“The children were automatically enslaved upon birth,” Runkel said.
At the peak period of upper middle-class prosperity in the 1850s, records show the Davis family owned more than 50 slaves.
“The Davis family was considered upper middle class, but not in the status of Murfreesboro’s more wealthy Maney plantation and Nashville’s Belmont plantation,” she said.
To commemorate February as Black History Month, the Sam Davis Home and Museum staff has created a special exhibit, entitled “African Americans on the Davis Plantation – Curator Talk and Tour Series.”
Historians, educators, parents, grandparents and children will have the opportunity to learn never before told details about slavery as it was practiced at the Davis plantation.
On Saturday, Feb. 8, Runkel will orchestrate an in-depth talk and tour when guests will get an inside look into the museum’s featured exhibit. Admission is $15 per person for the 90-minute presentation that starts at 1 p.m.
“We request reservations be made in advance by emailing email@example.com or by calling 615-459-2341,” Runkel said. “This is an opportunity to learn what went into creating the exhibit, an opportunity to dig into the history of the exhibit.
There will be a topic-specified guided tour of the historic house and grounds when participants will learn more about those who labored here as slaves, including Uncle Charlie.
There is another opportunity, this one free to the public, for parents and grandparents to share this important American history with children.
“On Sunday, Feb. 23, we will celebrate the rich musical history of African-Americans during after the Civil War,” Runkel said. “That will be part of the free Family Day from noon to 4 p.m. that is suitable for children of all ages. Families will get the chance to play an orutu (a stringed instrument), a thumb piano, a finger drum and more with this hands-on program while learning the role that music played to African-Americans laboring on the Davis plantation with songs.”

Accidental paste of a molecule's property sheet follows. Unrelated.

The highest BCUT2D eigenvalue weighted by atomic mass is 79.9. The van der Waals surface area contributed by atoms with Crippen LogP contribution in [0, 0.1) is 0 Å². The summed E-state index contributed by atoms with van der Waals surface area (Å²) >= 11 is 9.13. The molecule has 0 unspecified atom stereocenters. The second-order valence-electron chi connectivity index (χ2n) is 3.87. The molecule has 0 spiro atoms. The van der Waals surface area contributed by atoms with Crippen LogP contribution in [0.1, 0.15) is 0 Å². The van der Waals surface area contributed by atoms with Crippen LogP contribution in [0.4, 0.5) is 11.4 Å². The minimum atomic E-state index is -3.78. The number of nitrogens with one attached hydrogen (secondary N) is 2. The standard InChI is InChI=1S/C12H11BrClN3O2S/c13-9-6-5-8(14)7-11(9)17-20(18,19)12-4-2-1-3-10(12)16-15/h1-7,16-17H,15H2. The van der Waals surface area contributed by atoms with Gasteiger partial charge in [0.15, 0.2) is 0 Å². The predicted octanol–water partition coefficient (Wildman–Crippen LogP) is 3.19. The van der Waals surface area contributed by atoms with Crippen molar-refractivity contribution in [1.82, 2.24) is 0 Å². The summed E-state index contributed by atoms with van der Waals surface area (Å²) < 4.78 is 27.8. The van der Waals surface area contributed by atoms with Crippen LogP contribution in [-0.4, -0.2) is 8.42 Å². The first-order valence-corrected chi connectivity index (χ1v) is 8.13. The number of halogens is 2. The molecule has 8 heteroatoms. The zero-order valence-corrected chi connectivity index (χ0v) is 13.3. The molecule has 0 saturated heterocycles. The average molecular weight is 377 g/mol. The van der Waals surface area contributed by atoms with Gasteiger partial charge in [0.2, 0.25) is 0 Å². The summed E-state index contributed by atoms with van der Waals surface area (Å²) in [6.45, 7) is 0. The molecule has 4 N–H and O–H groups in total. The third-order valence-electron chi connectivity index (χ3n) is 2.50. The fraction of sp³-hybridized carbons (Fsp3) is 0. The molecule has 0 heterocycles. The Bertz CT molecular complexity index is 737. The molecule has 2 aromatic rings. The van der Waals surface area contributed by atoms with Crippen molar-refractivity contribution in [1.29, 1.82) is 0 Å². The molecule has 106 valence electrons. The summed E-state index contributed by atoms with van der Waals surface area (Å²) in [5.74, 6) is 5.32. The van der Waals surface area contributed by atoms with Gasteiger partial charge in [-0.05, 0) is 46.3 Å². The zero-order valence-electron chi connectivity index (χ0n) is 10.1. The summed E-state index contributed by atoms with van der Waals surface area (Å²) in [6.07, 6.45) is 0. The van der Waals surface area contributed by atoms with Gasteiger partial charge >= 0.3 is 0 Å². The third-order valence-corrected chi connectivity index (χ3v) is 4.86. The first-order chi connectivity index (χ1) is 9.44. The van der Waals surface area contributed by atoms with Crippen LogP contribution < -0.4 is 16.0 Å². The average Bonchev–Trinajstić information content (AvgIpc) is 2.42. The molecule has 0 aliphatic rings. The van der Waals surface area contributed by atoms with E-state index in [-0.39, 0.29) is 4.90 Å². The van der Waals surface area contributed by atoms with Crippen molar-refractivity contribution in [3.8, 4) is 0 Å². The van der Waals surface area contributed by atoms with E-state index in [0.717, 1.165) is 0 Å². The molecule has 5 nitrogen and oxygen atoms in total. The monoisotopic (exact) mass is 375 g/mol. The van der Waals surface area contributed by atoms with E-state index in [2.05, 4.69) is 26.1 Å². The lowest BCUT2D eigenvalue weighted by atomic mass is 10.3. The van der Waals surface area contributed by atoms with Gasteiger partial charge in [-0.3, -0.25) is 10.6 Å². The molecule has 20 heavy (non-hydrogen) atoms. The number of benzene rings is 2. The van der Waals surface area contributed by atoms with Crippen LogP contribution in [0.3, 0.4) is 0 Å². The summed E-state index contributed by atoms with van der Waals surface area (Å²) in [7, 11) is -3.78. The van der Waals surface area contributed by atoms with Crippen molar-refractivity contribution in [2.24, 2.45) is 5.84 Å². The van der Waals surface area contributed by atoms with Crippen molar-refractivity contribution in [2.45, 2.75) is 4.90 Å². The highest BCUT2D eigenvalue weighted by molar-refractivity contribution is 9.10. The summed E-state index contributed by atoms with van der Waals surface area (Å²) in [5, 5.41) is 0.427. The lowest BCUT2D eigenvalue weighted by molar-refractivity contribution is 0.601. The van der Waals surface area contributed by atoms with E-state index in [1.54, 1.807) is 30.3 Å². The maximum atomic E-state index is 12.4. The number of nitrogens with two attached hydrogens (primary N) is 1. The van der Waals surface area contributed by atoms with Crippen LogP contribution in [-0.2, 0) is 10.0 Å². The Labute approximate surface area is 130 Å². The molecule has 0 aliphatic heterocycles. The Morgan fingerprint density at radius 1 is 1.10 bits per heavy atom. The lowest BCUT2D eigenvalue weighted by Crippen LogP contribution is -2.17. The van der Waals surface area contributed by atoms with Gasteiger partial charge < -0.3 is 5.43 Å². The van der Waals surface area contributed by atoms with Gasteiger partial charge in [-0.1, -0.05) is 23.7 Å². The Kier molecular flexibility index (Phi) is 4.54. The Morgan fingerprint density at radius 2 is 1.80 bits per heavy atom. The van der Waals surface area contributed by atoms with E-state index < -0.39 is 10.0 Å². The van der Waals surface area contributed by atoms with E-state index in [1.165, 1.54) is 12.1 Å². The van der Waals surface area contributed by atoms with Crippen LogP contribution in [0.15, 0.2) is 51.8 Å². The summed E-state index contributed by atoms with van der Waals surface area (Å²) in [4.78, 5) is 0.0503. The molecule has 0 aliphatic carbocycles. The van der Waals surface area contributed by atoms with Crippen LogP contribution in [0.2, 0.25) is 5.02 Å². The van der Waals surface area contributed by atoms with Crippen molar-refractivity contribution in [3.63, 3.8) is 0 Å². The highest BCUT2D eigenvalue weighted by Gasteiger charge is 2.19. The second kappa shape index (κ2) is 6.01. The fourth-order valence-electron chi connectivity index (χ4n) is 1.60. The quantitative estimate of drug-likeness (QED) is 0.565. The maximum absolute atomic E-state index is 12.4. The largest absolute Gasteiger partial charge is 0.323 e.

Two titles of enslaved African-American songs are “Follow The Drinking Gourd” and “We are Climbing Jacob’s Ladder.”
“Visitors and children will also have the opportunity to create their own African tribal mask that day,” she said. “Admission is free and includes activities and museum admission. That’s when visitors can learn about several of those who were enslaved. In addition to Uncle Charlie, slave Isaac was an enslaved worker purchased by Charles Davis in 1854.”
Immediately after the war’s conclusion, Uncle Charlie is reported to be one of those slaves who walked away from the Davis plantation a free man.
Upon returning to the Davis farm, Uncle Charlie worked and lived until his death in his 80s in 1925, as verified by a death certificate provided for this forum by Rutherford County history researcher John Lodl, a former curator of the Sam Davis Home and Museum.
In history annals, young Sam Davis is remembered as the “Boy Hero of the Confederacy,” after his death by hanging. Rather than divulge the name of Confederate allies, he reportedly told his Union captors, “I would rather die a thousand deaths, rather than betray a friend.”
He was captured carrying Union war plans at Minor Hill, Tenn., on Nov. 20, 1863. His remains are buried behind the Sam Davis Home.